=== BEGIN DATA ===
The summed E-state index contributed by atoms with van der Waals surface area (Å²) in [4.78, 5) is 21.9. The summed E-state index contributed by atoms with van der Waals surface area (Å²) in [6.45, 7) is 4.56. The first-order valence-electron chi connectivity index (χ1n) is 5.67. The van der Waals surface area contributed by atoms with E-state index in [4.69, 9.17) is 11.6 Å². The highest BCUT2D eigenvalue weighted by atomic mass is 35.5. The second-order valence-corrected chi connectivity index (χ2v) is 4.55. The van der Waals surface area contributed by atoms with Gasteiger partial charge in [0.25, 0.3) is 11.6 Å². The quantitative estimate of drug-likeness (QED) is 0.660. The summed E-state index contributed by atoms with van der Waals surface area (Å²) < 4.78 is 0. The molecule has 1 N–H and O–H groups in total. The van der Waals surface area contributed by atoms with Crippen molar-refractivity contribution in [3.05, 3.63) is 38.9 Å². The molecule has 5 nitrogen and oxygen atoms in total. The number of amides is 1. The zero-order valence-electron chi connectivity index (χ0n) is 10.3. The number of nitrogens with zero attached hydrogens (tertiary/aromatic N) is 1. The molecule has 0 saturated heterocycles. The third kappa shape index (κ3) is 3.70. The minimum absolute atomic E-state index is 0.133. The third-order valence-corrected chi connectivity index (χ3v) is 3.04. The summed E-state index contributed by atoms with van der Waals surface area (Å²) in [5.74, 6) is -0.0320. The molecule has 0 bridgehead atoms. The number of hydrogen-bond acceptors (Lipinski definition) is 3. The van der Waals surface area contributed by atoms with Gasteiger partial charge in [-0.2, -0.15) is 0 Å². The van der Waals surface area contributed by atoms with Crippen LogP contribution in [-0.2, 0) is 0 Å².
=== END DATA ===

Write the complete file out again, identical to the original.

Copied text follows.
The summed E-state index contributed by atoms with van der Waals surface area (Å²) in [4.78, 5) is 21.9. The summed E-state index contributed by atoms with van der Waals surface area (Å²) in [6.45, 7) is 4.56. The first-order valence-electron chi connectivity index (χ1n) is 5.67. The van der Waals surface area contributed by atoms with E-state index in [4.69, 9.17) is 11.6 Å². The highest BCUT2D eigenvalue weighted by atomic mass is 35.5. The second-order valence-corrected chi connectivity index (χ2v) is 4.55. The van der Waals surface area contributed by atoms with Gasteiger partial charge in [0.25, 0.3) is 11.6 Å². The quantitative estimate of drug-likeness (QED) is 0.660. The summed E-state index contributed by atoms with van der Waals surface area (Å²) < 4.78 is 0. The molecule has 1 N–H and O–H groups in total. The van der Waals surface area contributed by atoms with Crippen molar-refractivity contribution in [3.05, 3.63) is 38.9 Å². The molecule has 5 nitrogen and oxygen atoms in total. The number of amides is 1. The zero-order valence-electron chi connectivity index (χ0n) is 10.3. The number of nitrogens with zero attached hydrogens (tertiary/aromatic N) is 1. The molecule has 0 saturated heterocycles. The third kappa shape index (κ3) is 3.70. The minimum absolute atomic E-state index is 0.133. The third-order valence-corrected chi connectivity index (χ3v) is 3.04. The summed E-state index contributed by atoms with van der Waals surface area (Å²) in [5.74, 6) is -0.0320. The molecule has 0 bridgehead atoms. The number of hydrogen-bond acceptors (Lipinski definition) is 3. The van der Waals surface area contributed by atoms with Gasteiger partial charge in [-0.2, -0.15) is 0 Å². The van der Waals surface area contributed by atoms with Crippen LogP contribution in [-0.2, 0) is 0 Å².